What is there to say in the aftermath of a tragedy?  What can one do?  In the past year, we have read the news, so much bad news, about shootings at schools and churches, about terrorist attacks, starvation and wars raging in various parts of the globe.  This constant stream of bad news can make us feel numb.  We can grow jaded, throwing up our hands and saying, “Well, I guess it happened again.”

What must the crowds of Jesus’ followers have thought, looking upon the scandalous tragedy of his crucifixion?  They had seen Messiah-like figures come and go, hoping that one of them would finally free them from their political oppressors.  Five days ago, this one seemed like he might finally be the one, the true Messiah.  But now, in the shadow of the cross, they grumble and mutter, “Well, I guess it happened again.”  And slowly they walk away.

But the crowd’s response to the crucifixion is not the only response we witness as we enter into the Passion narrative of John.  There are others present, like the soldiers and the two crucified men.  There are Mary his mother, the other Mary, Mary Magdalene, and St. John himself.Then, hiding somewhere in the background, there are Joseph of Arimathea and Nicodemus.  How does each one react in the face of this tragedy, and what does it mean for us Christians today?

First, the soldiers, who demonstrate indifference.  They are just there to do their job.  They have performed countless crucifixions, and they have grown numb to death and suffering.  They are loyal to the powers of this world—the state, their jobs, and their own selfish desires.  They jeer at Jesus, and they care not that he is naked and humiliated as they gamble with each other for his clothing.  This is one response to tragedy—indifference and uncaring.  Did they even realize that the man hanging on that cross was dying for them too?  Did they hear him say, “Father, forgive them, for they know not what they do”?

Second, there are criminals on the cross, who demonstrate the choice of repentance.  While John mentions the criminals in his gospel, it is in Luke’s gospel that we hear them speak.  Both are guilty of the same sin, yet only one appeals to the mercy of Jesus Christ.  The other chooses to die in his sin, unrepentant and filled with contempt.  In the face of tragedy, we recognize that our own sins contribute to suffering in this world.  What will be our response?  Will it be contrition and penance, or hardness of heart?

Third, there is Joseph of Arimathea and Nicodemus, who demonstrate both cowardice and solicitude at the same time.  Joseph and Nicodemus are secret disciples of Jesus out of fear of those in power.  They hide their faith and are afraid to stand up for Jesus when he is being mocked and tried.  For this, they are a cowardly sort of disciple.  Yet, they do the right thing in the end, and use their wealth to do an act of mercy.  They did not speak out against the injustice being done, but now that Jesus has died, they summon the courage to give Jesus a dignified burial.  In their daily lives, they are reluctant to act, but in the face of tragedy, they are spurred into action.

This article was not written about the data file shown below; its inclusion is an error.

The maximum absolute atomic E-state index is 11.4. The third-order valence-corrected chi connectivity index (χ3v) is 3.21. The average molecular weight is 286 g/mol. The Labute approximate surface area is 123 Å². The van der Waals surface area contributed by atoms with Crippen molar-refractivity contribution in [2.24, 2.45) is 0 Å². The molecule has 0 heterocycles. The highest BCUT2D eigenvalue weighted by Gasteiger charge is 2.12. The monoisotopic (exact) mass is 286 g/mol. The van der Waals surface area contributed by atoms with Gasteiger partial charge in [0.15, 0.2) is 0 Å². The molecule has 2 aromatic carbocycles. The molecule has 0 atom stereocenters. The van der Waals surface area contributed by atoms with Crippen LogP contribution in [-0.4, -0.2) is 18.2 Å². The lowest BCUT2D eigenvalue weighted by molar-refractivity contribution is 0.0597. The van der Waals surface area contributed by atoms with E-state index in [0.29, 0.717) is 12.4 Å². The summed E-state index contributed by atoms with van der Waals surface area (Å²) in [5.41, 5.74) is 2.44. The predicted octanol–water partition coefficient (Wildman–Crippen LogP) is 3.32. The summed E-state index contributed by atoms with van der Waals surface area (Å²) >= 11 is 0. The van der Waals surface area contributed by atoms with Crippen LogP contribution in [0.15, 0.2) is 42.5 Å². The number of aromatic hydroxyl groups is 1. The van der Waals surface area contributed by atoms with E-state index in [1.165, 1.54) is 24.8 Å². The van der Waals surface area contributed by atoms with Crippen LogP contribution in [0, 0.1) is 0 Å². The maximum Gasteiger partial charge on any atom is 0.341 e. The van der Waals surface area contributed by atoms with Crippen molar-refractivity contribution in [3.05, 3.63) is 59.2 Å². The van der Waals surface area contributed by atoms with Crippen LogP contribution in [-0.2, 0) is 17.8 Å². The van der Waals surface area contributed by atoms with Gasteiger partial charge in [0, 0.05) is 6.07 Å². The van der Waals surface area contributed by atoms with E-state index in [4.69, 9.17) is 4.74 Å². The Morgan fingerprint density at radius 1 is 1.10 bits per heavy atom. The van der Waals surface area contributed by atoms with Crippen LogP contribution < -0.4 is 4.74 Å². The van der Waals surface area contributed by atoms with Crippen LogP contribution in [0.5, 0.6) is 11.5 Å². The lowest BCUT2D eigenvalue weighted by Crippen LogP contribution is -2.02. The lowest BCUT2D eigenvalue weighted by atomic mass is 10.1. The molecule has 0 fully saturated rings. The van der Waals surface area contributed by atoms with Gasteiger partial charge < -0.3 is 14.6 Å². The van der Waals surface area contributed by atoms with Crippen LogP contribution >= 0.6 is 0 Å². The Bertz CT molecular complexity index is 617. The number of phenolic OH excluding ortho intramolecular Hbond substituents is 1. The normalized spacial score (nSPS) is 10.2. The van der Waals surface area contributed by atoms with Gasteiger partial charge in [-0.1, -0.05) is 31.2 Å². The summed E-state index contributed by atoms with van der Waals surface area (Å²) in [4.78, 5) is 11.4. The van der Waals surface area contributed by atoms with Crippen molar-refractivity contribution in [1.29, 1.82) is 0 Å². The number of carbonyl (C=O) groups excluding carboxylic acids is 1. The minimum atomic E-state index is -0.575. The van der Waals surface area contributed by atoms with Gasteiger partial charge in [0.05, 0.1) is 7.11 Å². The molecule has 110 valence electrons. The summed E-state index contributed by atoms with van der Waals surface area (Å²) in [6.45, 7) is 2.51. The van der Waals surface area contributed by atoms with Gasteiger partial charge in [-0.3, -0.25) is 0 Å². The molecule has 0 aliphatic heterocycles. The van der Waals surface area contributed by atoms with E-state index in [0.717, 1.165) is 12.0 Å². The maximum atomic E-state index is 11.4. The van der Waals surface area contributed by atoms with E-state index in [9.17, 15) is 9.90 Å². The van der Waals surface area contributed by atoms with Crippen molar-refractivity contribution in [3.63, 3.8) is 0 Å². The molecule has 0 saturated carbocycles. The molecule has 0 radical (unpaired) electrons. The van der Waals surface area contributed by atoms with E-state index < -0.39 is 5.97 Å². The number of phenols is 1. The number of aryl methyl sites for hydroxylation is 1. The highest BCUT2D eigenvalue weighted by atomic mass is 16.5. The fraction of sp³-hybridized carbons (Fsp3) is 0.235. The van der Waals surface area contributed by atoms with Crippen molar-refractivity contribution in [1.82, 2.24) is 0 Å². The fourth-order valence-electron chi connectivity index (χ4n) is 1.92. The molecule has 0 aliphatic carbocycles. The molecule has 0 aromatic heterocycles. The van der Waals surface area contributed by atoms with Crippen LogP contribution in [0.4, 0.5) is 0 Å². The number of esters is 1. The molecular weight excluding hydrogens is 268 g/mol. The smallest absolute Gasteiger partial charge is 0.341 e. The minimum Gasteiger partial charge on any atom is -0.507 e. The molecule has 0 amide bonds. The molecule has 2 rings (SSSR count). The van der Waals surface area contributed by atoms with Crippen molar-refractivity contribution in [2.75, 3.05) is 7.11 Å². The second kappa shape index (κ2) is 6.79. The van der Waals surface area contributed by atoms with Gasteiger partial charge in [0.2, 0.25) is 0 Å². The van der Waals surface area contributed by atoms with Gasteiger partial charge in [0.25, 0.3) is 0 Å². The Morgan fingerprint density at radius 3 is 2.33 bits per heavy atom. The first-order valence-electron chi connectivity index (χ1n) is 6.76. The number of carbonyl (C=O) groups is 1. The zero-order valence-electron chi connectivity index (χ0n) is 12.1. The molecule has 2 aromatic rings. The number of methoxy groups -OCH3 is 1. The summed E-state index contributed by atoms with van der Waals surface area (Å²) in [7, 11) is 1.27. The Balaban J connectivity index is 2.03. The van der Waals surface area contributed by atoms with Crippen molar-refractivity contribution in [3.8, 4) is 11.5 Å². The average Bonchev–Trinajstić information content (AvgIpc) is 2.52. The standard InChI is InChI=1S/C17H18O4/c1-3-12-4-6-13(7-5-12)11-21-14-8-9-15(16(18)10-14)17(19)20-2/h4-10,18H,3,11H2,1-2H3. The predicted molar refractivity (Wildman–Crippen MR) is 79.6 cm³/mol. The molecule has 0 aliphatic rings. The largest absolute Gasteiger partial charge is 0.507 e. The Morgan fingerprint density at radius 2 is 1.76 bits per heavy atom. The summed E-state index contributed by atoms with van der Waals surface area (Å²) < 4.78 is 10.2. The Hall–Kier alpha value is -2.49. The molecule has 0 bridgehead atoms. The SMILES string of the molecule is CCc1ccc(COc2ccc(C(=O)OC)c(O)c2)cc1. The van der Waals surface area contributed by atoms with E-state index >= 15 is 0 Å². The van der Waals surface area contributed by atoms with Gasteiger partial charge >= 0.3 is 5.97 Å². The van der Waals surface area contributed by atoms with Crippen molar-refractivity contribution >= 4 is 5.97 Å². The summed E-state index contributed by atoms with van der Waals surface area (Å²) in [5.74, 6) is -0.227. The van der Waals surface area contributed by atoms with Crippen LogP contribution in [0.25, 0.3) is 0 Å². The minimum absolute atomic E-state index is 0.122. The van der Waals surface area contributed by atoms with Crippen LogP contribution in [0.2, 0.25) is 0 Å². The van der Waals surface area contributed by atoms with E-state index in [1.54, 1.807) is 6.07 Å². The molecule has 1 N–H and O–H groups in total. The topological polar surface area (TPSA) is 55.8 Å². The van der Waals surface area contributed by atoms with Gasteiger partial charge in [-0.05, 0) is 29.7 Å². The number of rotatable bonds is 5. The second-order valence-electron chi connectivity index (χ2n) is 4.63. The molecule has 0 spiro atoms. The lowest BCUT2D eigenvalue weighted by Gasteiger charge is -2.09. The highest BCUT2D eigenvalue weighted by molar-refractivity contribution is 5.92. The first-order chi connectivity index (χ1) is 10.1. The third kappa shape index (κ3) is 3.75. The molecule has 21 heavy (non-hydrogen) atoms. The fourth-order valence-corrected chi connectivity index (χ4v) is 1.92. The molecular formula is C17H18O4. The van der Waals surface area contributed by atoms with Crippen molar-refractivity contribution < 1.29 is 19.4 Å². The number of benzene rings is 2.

Fourth, there are the women, who demonstrate grieving.  The women were powerless to stop the carnage of Jesus’ crucifixion.  All they could do was to follow Jesus faithfully, weeping, crying out, even wiping the bloody face of our Lord.  Now, beneath the cross, they grieve and wait.  They know their duty is to prepare the body for burial, and for six agonizing hours they wait and weep.  They wait, long after the tears have stopped flowing.  They wait, grieve, and pray.  This is their response in the face of tragedy.

Lastly, there is the Blessed Virgin Mother of Jesus, and St. John, who demonstrate faithfulness and resolve.  These two have followed Jesus from the very beginning—one from the moment of his conception and the other from the start of his ministry.  They have stuck it out to the bitter end, even when the other eleven Apostles are nowhere to be found.  What goes thru their minds?  They knew this day was coming.  Mary has known since the infant Jesus’ presentation in the Temple, when Simeon foretold that a sword would pierce her Immaculate Heart.  John has known since Jesus began to predict his own suffering and execution.  These two figures of John and Mary knew that this horror was coming, and yet, they are faithful.  They are resolved to stay with Jesus in his dying hour and to minister to him, even as he dies on the cross.  They do not fully understand what will soon happen on the third day.  All they know is that this man was truly the Son of God, and now, he has died.

What is the Christian response to tragedy?  It is not indifference, jadedness, contempt, or hardness of heart.  Rather, it is sorrow and repentance, like the criminal on the cross.  It is mourning and grief, like the weeping women.  It is prayer and faithfulness, like John and Mary.  It is doing acts of mercy, and overcoming our fears to fight against injustice, like Joseph of Arimathea.

The Christian response to tragedy is different from the world’s response to tragedy.  Where the world sees darkness and despair, the Christian sees light and hope.  Where the world sees only the absurdity of suffering, the Christian sees the way of the cross.  While the world brings bad news, it is Christ who brings the Good News.  Today we grieve and mourn, but we do so as only Christians can—with hearts full of faith and hope.